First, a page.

Helping Clients With Mental Illness And Social Security Disability Claims
When most people think of disabilities, they envision physical conditions such as chronic illness, back problems or heart trouble. Yet psychological disorders can be just as devastating as purely “physical” disorders. Mental illness affects more than 50 million people across the country.* In severe forms, these disorders may prevent individuals from working and earning a living.
If you suffer from a severe mental illness or psychological disorder, you may be entitled to receive Social Security benefits. Disability claims involving psychological disorders pose unique challenges. Because the manifestations of mental illness may not always be apparent, strong documentation and detailed medical records are essential for presenting a strong case. The opinions of medical experts — such as licensed psychiatrists and other specialists — may also be necessary.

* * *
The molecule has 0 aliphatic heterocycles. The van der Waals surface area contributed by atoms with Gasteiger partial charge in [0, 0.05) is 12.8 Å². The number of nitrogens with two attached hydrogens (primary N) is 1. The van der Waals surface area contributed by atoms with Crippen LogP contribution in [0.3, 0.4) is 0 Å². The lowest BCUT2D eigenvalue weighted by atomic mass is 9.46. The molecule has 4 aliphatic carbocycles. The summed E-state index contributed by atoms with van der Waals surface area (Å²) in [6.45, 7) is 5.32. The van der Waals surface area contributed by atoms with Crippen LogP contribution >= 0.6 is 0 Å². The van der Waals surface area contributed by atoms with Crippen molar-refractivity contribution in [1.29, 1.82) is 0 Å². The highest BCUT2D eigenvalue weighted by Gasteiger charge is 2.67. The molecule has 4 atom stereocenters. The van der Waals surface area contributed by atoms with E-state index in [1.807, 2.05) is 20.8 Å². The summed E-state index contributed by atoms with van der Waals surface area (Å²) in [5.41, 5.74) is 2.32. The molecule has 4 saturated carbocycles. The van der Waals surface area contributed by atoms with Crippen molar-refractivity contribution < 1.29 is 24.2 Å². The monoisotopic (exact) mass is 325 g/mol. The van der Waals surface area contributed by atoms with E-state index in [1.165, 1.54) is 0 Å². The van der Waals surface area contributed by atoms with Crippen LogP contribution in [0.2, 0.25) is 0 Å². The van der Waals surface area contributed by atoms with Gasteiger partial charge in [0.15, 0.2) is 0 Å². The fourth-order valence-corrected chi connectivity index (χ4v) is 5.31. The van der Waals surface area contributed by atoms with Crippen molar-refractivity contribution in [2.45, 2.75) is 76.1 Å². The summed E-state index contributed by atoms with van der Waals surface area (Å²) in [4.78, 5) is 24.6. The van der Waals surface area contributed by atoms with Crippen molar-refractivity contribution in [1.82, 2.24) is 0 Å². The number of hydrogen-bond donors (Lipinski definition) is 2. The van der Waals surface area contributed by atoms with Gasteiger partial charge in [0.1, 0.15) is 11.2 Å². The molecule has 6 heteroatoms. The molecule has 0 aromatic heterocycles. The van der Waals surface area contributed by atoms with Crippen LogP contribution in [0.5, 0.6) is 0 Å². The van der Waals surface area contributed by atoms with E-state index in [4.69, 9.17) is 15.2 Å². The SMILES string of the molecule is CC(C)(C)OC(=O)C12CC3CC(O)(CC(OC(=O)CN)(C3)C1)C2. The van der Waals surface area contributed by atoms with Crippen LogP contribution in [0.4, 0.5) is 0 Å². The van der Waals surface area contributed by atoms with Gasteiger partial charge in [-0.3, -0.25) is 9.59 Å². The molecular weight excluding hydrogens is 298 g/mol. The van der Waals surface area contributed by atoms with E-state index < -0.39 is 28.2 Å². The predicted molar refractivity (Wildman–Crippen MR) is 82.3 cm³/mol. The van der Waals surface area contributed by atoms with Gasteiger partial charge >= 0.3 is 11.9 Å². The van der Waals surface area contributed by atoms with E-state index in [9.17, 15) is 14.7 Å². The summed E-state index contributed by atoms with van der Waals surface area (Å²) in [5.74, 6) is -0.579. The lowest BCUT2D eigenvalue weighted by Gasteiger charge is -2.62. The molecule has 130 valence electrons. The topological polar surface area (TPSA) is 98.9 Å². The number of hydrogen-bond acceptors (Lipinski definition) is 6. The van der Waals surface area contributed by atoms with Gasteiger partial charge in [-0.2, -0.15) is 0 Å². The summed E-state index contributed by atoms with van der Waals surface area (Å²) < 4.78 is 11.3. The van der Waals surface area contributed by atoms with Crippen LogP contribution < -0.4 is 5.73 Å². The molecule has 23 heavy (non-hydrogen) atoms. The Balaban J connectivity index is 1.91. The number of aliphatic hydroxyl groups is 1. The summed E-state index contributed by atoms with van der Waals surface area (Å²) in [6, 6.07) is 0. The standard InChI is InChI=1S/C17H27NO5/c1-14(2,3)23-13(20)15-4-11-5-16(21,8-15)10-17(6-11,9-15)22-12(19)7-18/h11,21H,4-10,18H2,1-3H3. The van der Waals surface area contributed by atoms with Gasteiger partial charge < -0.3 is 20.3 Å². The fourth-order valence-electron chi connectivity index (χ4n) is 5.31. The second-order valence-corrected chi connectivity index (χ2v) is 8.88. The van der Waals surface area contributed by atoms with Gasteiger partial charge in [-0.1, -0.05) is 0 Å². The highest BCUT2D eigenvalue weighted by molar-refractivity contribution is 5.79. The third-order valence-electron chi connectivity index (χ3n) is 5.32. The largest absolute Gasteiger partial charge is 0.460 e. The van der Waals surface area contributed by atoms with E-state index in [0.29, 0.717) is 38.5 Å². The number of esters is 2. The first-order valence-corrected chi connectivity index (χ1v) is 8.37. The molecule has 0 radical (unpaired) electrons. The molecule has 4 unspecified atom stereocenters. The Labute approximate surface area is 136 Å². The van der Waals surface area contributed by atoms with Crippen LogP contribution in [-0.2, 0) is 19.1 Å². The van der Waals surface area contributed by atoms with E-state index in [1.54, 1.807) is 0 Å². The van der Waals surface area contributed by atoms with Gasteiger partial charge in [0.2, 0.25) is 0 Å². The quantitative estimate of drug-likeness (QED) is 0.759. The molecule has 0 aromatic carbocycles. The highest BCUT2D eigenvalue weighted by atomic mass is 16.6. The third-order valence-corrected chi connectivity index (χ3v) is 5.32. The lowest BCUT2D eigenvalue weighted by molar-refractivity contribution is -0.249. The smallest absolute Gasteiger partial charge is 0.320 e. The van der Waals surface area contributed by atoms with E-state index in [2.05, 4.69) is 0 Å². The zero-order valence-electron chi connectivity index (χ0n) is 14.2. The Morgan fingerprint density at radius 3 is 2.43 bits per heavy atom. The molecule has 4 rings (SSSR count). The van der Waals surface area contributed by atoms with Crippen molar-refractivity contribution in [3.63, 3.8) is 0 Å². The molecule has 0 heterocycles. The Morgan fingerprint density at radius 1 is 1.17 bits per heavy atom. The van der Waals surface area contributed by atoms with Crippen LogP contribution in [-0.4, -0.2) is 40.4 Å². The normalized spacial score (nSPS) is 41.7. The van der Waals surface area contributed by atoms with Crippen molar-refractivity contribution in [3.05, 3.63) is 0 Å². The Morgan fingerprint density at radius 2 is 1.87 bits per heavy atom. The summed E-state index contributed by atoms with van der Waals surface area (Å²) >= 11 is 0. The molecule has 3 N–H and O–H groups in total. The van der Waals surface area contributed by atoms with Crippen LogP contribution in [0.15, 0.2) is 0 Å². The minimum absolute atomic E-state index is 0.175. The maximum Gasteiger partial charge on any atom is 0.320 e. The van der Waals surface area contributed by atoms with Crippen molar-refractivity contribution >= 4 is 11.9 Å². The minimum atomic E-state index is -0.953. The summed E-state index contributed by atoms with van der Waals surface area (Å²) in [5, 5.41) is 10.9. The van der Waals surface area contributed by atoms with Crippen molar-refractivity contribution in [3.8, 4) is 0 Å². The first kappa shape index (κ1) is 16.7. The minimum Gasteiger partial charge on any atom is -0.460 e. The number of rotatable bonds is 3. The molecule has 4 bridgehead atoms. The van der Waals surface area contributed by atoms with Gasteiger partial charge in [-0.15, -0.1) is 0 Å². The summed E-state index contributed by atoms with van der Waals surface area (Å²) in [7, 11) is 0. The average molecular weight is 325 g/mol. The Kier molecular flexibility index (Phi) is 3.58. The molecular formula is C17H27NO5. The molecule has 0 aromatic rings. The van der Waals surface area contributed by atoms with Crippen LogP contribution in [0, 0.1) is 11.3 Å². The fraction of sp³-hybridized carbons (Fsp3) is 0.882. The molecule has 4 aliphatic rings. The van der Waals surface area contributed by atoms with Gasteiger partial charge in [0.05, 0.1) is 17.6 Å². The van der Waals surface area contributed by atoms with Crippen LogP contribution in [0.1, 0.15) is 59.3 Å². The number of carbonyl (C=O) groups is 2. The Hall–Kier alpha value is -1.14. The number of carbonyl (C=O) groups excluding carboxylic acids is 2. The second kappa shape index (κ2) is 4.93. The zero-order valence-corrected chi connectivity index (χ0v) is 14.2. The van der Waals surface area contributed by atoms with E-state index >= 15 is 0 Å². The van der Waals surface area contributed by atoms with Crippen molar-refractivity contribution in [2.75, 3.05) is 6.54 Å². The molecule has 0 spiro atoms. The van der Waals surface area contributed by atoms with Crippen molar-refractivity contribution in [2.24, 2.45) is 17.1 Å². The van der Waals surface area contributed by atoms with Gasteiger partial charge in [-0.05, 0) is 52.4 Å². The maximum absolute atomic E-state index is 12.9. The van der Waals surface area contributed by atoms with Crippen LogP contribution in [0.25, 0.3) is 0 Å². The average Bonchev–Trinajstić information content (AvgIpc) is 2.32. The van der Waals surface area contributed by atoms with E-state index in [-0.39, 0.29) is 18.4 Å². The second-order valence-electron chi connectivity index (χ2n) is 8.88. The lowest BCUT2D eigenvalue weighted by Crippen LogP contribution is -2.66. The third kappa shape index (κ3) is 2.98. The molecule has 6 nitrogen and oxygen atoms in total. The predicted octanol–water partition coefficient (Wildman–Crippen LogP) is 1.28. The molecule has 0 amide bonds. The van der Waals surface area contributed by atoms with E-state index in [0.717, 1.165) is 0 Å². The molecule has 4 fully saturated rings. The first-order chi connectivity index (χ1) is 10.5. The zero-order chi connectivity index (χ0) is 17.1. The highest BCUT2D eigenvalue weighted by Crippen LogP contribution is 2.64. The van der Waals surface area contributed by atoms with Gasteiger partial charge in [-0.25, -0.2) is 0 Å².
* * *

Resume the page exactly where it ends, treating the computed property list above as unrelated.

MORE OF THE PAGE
Psychological disabilities can be cognitive, emotional or social in nature. Common conditions include:
- Bipolar disorder
- Post-traumatic stress disorder
- Anxiety disorders
- Certain substance addictions
- Cognitive impairments
- Personality disorders
- Developmental disorders
- Memory problems
Some people struggle with mental illness all their lives. Others may develop the disorder slowly, over time. And still others may suffer from traumatic brain injuries or sudden, life-altering impairments as a result of an accident. Each of these situations involves unique considerations.
Benefit From Our 30-Plus Years Of Disability Experience
At Burgess & Christensen, a law firm devoted exclusively to disability law, we are familiar with the many types of psychological disabilities that may entitle you to receive Social Security benefits. Our attorneys can evaluate your circumstances and advise you of your options. We find it rewarding to make a positive impact on the lives of others. You can rely on our team of skilled lawyers, medical record experts and dedicated staff to treat you with dignity, compassion and respect.
*Source: National Institute of Mental Health